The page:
The Rise and Fall of Ruby on Rails - InformationWeek
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DevOps // Programming Languages
Commentary
7/24/2017
11:00 AM
Kristoffer Frisch-Ekenes, Bootcamp Leader at Coding Dojo
Kristoffer Frisch-Ekenes, Bootcamp Leader at Coding Dojo
Commentary
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The Rise and Fall of Ruby on Rails

Once the rising star of web development, Ruby on Rails has fallen into a secondary role in the corporate world.

Say the word “ruby” to non-tech people and the first thing that may come to mind are the ruby slippers from the Wizard of Oz. But if you ask any tech person what “ruby” is, chances are they will instantly gravitate to Ruby on Rails.

Ruby on Rails combines two concepts developers love: elegant, readable code and easy development. This led to a surge in popularity for the web application framework in the early 2000s. But Ruby on Rails’ inherent problems such as scalability, error testing, speed and magical methods can cause frustration and technical debt. That has led many companies to abandon Ruby on Rails or use it just for projects, and choose other languages that offer easier expansion and lower long-term costs like the MEAN stack or constants like Python and Java.

How Ruby on Rails works

To understand why this happened, first you need to know how Ruby on Rails works. Ruby on Rails comes in two parts. The language, Ruby, was developed by Yukihiro "Matz" Matsumoto in 1995. Its main philosophy is to make programming fun, and many developers consider it a more “eloquent” developer experience. Rails is a framework; a tool used to support web development with a standard building pattern. It was released in 2005 and quickly became an unstoppable web development tool once paired with Ruby. Ruby on Rails follows most of the common web development practices, including Model-view-controller (MVC), RESTful Routes and object-relational mapping.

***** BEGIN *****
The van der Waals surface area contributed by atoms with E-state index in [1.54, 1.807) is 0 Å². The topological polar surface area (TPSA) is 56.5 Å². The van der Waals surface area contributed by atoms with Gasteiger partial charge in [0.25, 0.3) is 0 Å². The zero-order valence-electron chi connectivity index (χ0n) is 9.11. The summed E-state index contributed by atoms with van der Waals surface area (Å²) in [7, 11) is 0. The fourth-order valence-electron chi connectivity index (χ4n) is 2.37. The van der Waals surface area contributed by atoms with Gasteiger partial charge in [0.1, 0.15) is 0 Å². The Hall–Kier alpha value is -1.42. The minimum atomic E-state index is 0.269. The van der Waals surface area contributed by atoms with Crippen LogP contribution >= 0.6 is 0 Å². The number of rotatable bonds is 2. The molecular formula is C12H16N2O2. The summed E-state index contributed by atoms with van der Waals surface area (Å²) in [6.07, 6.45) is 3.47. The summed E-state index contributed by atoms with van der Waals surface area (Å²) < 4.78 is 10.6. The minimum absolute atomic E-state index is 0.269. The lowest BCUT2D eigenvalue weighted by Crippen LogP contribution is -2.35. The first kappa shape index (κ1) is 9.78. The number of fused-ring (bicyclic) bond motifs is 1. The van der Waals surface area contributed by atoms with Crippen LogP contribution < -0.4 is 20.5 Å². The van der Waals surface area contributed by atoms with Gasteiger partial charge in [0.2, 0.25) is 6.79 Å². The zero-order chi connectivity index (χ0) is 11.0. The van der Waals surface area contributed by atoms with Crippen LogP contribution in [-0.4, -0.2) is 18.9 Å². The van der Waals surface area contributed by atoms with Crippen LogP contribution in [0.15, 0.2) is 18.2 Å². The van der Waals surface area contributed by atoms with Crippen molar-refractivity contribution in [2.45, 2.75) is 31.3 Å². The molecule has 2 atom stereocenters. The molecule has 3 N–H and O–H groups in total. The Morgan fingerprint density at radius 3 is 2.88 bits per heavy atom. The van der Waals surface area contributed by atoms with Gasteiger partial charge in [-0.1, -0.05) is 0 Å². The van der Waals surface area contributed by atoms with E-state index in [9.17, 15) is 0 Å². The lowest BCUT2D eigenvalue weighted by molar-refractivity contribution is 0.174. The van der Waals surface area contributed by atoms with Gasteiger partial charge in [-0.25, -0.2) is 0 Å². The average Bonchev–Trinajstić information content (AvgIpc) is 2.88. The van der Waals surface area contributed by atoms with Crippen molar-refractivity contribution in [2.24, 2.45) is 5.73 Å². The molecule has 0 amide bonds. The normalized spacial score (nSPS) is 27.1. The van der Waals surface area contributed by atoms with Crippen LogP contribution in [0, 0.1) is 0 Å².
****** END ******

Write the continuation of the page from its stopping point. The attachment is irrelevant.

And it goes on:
From a developer perspective, there are many reasons to enjoy Ruby on Rails. It follows a philosophy of “convention over configuration” which means a developer who follows the rules of the framework will be rewarded with less code and less repetition. This made Ruby on Rails popular, since developers could create applications extremely quickly in a “plug and play” fashion.

Ruby on Rails’ shortcomings